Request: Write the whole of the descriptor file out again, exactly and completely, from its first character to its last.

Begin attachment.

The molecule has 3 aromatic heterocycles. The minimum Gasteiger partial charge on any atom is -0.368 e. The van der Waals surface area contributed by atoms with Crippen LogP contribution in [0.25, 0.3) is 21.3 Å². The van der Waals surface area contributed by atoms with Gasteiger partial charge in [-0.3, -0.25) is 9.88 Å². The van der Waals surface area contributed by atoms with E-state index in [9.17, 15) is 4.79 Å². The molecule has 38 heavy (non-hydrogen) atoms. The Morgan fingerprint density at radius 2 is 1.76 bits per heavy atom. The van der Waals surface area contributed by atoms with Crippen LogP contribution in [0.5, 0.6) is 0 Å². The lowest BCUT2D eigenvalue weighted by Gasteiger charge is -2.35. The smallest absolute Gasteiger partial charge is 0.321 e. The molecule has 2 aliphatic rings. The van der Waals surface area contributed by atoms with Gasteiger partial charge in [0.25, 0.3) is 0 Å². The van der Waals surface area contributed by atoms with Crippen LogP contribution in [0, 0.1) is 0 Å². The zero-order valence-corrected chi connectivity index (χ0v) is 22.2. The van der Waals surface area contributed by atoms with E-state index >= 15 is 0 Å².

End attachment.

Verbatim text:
The molecule has 3 aromatic heterocycles. The minimum Gasteiger partial charge on any atom is -0.368 e. The van der Waals surface area contributed by atoms with Crippen LogP contribution in [0.25, 0.3) is 21.3 Å². The van der Waals surface area contributed by atoms with Gasteiger partial charge in [-0.3, -0.25) is 9.88 Å². The van der Waals surface area contributed by atoms with E-state index in [9.17, 15) is 4.79 Å². The molecule has 38 heavy (non-hydrogen) atoms. The Morgan fingerprint density at radius 2 is 1.76 bits per heavy atom. The van der Waals surface area contributed by atoms with Crippen LogP contribution in [0.5, 0.6) is 0 Å². The lowest BCUT2D eigenvalue weighted by Gasteiger charge is -2.35. The smallest absolute Gasteiger partial charge is 0.321 e. The molecule has 2 aliphatic rings. The van der Waals surface area contributed by atoms with Gasteiger partial charge in [0.25, 0.3) is 0 Å². The van der Waals surface area contributed by atoms with Crippen LogP contribution in [0, 0.1) is 0 Å². The zero-order valence-corrected chi connectivity index (χ0v) is 22.2. The van der Waals surface area contributed by atoms with E-state index >= 15 is 0 Å².